Monday, October 09, 2006

What are your public school educators reading?

Why, Educational Leadership from the Association of Curriculum and Development of course. ASCD is highly respected by public educators, in fact your local schools most likely have implemented a number of programs that ASCD promotes.

OK, but what are they reading? Note the quote below from the following article written by Richard Hanzelka, ASCD president:

"Regardless of international differences, we should all take heed of China's concern for the development of a whole child who is capable of being part of a harmonious society."

In an article reminiscent of John Dewey's excited report written after seeing his ideas incorporated in the schools of Soviet Russia, ASCD trumpets China's embrace of the "whole child."

For those new to such terminology, the "whole child" is the Progressive utopian child that is self-actualized yet devoid of knowledge. Educators appeal to the concept of the "whole child" since it frees public schools from having to teach the three R's. Parents, when you hear "whole child" mentioned think of the article below - the goal of this type of educations - and you will understand why college remediation rates are so high.

And people wonder why the education profession gets branded a socialist cartel, especially when the educationist want us to pursue the harmonious society that is Communist China.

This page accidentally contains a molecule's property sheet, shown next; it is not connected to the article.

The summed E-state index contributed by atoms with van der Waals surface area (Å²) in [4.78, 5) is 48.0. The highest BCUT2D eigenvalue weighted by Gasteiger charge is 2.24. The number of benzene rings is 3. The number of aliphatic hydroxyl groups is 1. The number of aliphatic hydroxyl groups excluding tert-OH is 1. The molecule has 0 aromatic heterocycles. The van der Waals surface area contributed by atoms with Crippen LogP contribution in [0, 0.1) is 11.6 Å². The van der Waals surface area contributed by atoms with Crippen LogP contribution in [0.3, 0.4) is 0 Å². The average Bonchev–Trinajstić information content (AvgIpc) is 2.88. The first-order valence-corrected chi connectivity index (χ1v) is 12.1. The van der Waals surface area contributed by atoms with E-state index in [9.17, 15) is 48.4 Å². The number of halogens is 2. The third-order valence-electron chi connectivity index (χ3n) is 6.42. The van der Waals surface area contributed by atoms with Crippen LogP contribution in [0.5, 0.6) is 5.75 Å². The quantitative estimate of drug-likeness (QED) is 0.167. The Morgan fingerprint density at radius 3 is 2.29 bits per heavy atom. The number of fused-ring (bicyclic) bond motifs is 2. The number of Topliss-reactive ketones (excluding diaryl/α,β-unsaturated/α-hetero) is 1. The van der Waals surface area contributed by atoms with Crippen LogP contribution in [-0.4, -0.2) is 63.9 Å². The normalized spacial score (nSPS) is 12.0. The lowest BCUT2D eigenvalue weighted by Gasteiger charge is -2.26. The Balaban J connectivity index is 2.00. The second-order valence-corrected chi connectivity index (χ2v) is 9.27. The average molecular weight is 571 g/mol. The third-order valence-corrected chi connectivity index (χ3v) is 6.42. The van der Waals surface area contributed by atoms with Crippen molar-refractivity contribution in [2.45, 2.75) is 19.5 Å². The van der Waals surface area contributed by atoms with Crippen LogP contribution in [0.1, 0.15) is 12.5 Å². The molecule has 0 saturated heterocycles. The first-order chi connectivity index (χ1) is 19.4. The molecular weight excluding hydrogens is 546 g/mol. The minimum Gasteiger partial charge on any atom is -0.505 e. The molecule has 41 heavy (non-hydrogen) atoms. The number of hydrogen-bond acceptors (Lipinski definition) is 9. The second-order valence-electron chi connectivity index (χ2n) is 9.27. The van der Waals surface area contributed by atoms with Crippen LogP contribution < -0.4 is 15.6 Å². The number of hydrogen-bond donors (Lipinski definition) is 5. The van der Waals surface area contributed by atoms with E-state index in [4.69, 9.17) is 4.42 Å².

Note: Your tax dollars pay for this rot. You simply cannot cannot make up stuff this bizarre.

from the latest ASCD daily email:

Harmonious Learning for the Whole Child: Education Perspectives from China

Message from the President

Richard Hanzelka

As educators in the United States struggle to expand their view of learning to embrace the whole child and not just achievement test scores, it is encouraging to know that other nations are engaged in similar processes. China, a country I have been fortunate enough to visit twice in the last two years, is also challenging itself to build a system that addresses the whole child.

This summer I traveled to China to participate in the first China-U.S. Education Leadership Conference. What I learned and experienced expanded and clarified the impressions I formed during the ASCD Board of Directors trip to China in November 2005.
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